NASA News: NASA to Hold Industry Day to Discuss Advanced Booster

HUNTSVILLE, Ala. -- NASA will host an industry day at the Marshall
Space Flight Center in Huntsville, Ala. to share information on an
upcoming NASA Research Announcement for the Space Launch System's
(SLS) advanced booster. Marshall is leading the design and
development of the SLS on behalf of the agency. The new heavy-lift
launch vehicle will expand human presence beyond low-Earth orbit and
enable new missions of exploration across the solar system.

The 130-metric ton, evolved SLS vehicle will require an advanced
booster with a significant increase in thrust over existing U.S.
liquid or solid boosters. Its first full-scale test flight is set for 2017.

The industry day will be held Dec. 15, at 9 a.m. CST in the Morris
Auditorium in Marshall's building 4200. Media representatives are
invited to cover the event and interview NASA management beginning at
9:45 a.m. CST. Speakers will include Dan Dumbacher, NASA's
Exploration Systems Development deputy associate administrator at
agency headquarters in Washington, and Todd May, SLS program manager
at Marshall.

Journalists interested in attending should contact Jennifer Stanfield
in Marshall's Public and Employee Communications Office at
256-544-0034 no later than 4 p.m. CST, Wednesday, Dec. 14. To ensure
adequate security processing time on the day of the event, media
should report to the Redstone Arsenal Joint Visitor Control Center at
Gate 9 by 8 a.m., with two photo IDs, vehicle registration and proof
of car insurance. Visitor parking is available in front of Building
4200 on the south side.

For information about NASA's Space Launch System development effort, visit:



NASA Opens Registration for Annual Great Moonbuggy Race

HUNTSVILLE, Ala. -- NASA is challenging student inventors to gear up
for the agency's 19th annual Great Moonbuggy Race. Registration is
open for the engineering design and racing contest set to culminate
in a two-day event in Huntsville, Ala., on April 13-14, 2012.

Participating high schools, colleges and universities may register up
to two teams and two vehicles. Registration for U.S. teams closes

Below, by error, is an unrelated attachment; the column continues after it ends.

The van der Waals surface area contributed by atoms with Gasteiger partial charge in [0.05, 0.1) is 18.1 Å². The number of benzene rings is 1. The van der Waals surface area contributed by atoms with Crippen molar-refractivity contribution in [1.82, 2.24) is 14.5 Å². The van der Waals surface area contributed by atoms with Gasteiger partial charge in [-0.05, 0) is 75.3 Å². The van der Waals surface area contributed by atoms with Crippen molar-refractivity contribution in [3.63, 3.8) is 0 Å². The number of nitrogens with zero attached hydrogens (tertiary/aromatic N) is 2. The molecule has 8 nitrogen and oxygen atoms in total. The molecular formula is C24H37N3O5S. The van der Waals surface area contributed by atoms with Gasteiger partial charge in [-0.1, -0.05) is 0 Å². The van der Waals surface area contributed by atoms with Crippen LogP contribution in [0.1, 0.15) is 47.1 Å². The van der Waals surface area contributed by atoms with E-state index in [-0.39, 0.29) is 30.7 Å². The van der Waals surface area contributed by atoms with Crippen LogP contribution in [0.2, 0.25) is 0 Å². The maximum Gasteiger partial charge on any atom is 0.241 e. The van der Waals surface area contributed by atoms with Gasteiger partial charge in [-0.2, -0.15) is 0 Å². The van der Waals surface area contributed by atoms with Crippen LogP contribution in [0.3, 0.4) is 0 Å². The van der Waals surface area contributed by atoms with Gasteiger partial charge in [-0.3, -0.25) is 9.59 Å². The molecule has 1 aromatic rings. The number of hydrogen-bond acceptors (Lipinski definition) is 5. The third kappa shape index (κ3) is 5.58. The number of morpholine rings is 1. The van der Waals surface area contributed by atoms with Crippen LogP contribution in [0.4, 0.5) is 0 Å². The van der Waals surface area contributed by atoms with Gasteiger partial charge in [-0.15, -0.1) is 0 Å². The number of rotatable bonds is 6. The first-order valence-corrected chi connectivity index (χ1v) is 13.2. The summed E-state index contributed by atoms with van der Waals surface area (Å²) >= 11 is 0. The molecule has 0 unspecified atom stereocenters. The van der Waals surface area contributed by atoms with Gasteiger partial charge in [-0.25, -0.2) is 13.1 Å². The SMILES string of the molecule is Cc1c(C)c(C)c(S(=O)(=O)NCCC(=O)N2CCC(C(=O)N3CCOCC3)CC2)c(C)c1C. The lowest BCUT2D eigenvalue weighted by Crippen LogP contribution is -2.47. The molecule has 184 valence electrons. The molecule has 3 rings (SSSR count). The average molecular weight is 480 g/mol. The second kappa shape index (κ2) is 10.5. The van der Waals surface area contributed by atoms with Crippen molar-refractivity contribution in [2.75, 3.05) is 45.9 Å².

Feb. 10. International registration closes Jan. 9. For complete rules
and to register, visit:


The race is organized annually by NASA's Marshall Space Flight Center
and held at the U.S. Space & Rocket Center, both in Huntsville. Since
1994, NASA has challenged student teams to build and race
human-powered rovers of their own design. These fast, lightweight
moonbuggies address many of the same engineering challenges overcome
by Apollo-era lunar rover developers at Marshall in the late 1960s.

Apollo 15 astronauts David Scott and James Irwin drove the first rover
on the moon's surface on July 31, 1971. Two more rovers followed
during the Apollo 16 and 17 missions in 1972, expanding astronauts'
reach surface and permitting greater focus on scientific exploration.

As they prepare for the race, student teams carry on that tradition of
engineering ingenuity, competing to post the fastest vehicle assembly
and race times in their divisions, while incurring the fewest penalties.

The rocket center's challenging, looping, curving half-mile course of
gravel embankments, sand pits and obstacles mimics lunar craters and
ancient, fossilized lava flows. The course gives racers a realistic
moon-traversing experience -- minus the airlessness and weightlessness.

Prizes are awarded to the three teams in each division with the
fastest final times. NASA and industry sponsors present additional
awards for engineering ingenuity, team spirit and overcoming unique
challenges -- such as the race weekend's most memorable crash.

Teams from Puerto Rico won the top trophies in 2011. Teodoro Aguilar
Mora Vocational High School of Yabucoa won first place in the high
school division with a best time of 3 minutes, 18 seconds -- just one
second over the course record.

The University of Puerto Rico in Humacao, the only school to enter a
moonbuggy every year since the race's start in 1994, posted a best
time of 3 minutes, 41 seconds to win the college division for the
second straight year.

Participation in the race increased from just eight college teams in
1994 -- the high school division was added two years later -- to more
than 70 high school and college national and international teams in 2011.

Nearly 20,000 people watched live and archived coverage of the 2011
race on UStream, an interactive, real-time webcasting platform. For
archived footage of the competition, visit:


For images and additional information about past races, visit:


For information about NASA's education programs, visit:



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